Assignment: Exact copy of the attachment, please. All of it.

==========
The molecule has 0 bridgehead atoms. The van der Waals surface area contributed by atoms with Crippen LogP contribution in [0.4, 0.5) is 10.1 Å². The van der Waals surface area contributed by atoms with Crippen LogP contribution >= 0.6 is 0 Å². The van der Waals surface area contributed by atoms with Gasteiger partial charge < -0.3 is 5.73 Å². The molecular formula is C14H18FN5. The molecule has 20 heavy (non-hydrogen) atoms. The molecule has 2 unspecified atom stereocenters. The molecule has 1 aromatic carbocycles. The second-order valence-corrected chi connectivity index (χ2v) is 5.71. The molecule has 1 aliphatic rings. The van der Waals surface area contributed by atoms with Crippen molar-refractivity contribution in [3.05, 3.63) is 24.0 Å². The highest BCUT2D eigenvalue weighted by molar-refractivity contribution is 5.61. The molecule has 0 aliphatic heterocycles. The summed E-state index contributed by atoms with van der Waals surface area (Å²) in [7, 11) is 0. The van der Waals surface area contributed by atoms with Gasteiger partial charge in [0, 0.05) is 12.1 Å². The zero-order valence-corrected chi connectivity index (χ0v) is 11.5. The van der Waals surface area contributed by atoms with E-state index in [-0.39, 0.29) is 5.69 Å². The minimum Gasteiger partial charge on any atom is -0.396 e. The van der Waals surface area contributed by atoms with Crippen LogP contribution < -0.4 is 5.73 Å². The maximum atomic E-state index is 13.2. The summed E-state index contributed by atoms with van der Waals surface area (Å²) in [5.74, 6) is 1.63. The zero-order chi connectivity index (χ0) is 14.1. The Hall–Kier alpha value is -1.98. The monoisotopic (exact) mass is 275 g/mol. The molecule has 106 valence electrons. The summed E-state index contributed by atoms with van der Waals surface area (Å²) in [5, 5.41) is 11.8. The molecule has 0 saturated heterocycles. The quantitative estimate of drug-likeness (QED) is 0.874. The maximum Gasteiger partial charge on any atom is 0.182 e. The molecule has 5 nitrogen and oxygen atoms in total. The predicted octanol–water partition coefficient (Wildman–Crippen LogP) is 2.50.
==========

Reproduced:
The molecule has 0 bridgehead atoms. The van der Waals surface area contributed by atoms with Crippen LogP contribution in [0.4, 0.5) is 10.1 Å². The van der Waals surface area contributed by atoms with Crippen LogP contribution >= 0.6 is 0 Å². The van der Waals surface area contributed by atoms with Gasteiger partial charge < -0.3 is 5.73 Å². The molecular formula is C14H18FN5. The molecule has 20 heavy (non-hydrogen) atoms. The molecule has 2 unspecified atom stereocenters. The molecule has 1 aromatic carbocycles. The second-order valence-corrected chi connectivity index (χ2v) is 5.71. The molecule has 1 aliphatic rings. The van der Waals surface area contributed by atoms with Crippen molar-refractivity contribution in [3.05, 3.63) is 24.0 Å². The highest BCUT2D eigenvalue weighted by molar-refractivity contribution is 5.61. The molecule has 0 aliphatic heterocycles. The summed E-state index contributed by atoms with van der Waals surface area (Å²) in [7, 11) is 0. The van der Waals surface area contributed by atoms with Gasteiger partial charge in [0, 0.05) is 12.1 Å². The zero-order valence-corrected chi connectivity index (χ0v) is 11.5. The van der Waals surface area contributed by atoms with E-state index in [-0.39, 0.29) is 5.69 Å². The minimum Gasteiger partial charge on any atom is -0.396 e. The van der Waals surface area contributed by atoms with Crippen LogP contribution < -0.4 is 5.73 Å². The maximum atomic E-state index is 13.2. The summed E-state index contributed by atoms with van der Waals surface area (Å²) in [5.74, 6) is 1.63. The zero-order chi connectivity index (χ0) is 14.1. The Hall–Kier alpha value is -1.98. The monoisotopic (exact) mass is 275 g/mol. The molecule has 106 valence electrons. The summed E-state index contributed by atoms with van der Waals surface area (Å²) in [5, 5.41) is 11.8. The molecule has 0 saturated heterocycles. The quantitative estimate of drug-likeness (QED) is 0.874. The maximum Gasteiger partial charge on any atom is 0.182 e. The molecule has 5 nitrogen and oxygen atoms in total. The predicted octanol–water partition coefficient (Wildman–Crippen LogP) is 2.50.